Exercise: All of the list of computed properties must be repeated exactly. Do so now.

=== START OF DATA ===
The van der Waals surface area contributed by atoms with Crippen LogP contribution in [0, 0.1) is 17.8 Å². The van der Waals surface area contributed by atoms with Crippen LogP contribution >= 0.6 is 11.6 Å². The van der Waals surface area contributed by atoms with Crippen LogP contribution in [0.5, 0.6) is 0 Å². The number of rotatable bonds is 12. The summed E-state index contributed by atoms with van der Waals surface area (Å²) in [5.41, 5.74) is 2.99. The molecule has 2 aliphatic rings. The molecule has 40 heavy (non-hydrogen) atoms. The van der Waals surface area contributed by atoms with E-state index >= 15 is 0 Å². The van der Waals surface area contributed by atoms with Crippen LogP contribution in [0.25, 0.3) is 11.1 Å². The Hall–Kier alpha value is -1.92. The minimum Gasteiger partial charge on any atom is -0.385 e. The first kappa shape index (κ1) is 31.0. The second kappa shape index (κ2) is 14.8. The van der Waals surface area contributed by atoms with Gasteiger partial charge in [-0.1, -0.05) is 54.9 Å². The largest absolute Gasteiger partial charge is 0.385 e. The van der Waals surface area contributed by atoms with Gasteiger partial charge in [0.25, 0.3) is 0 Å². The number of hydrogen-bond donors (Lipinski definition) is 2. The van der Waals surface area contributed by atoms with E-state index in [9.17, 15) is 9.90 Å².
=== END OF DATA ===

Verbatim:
The van der Waals surface area contributed by atoms with Crippen LogP contribution in [0, 0.1) is 17.8 Å². The van der Waals surface area contributed by atoms with Crippen LogP contribution >= 0.6 is 11.6 Å². The van der Waals surface area contributed by atoms with Crippen LogP contribution in [0.5, 0.6) is 0 Å². The number of rotatable bonds is 12. The summed E-state index contributed by atoms with van der Waals surface area (Å²) in [5.41, 5.74) is 2.99. The molecule has 2 aliphatic rings. The molecule has 40 heavy (non-hydrogen) atoms. The van der Waals surface area contributed by atoms with E-state index >= 15 is 0 Å². The van der Waals surface area contributed by atoms with Crippen LogP contribution in [0.25, 0.3) is 11.1 Å². The Hall–Kier alpha value is -1.92. The minimum Gasteiger partial charge on any atom is -0.385 e. The first kappa shape index (κ1) is 31.0. The second kappa shape index (κ2) is 14.8. The van der Waals surface area contributed by atoms with Gasteiger partial charge in [-0.1, -0.05) is 54.9 Å². The largest absolute Gasteiger partial charge is 0.385 e. The van der Waals surface area contributed by atoms with Gasteiger partial charge in [0.25, 0.3) is 0 Å². The number of hydrogen-bond donors (Lipinski definition) is 2. The van der Waals surface area contributed by atoms with E-state index in [9.17, 15) is 9.90 Å².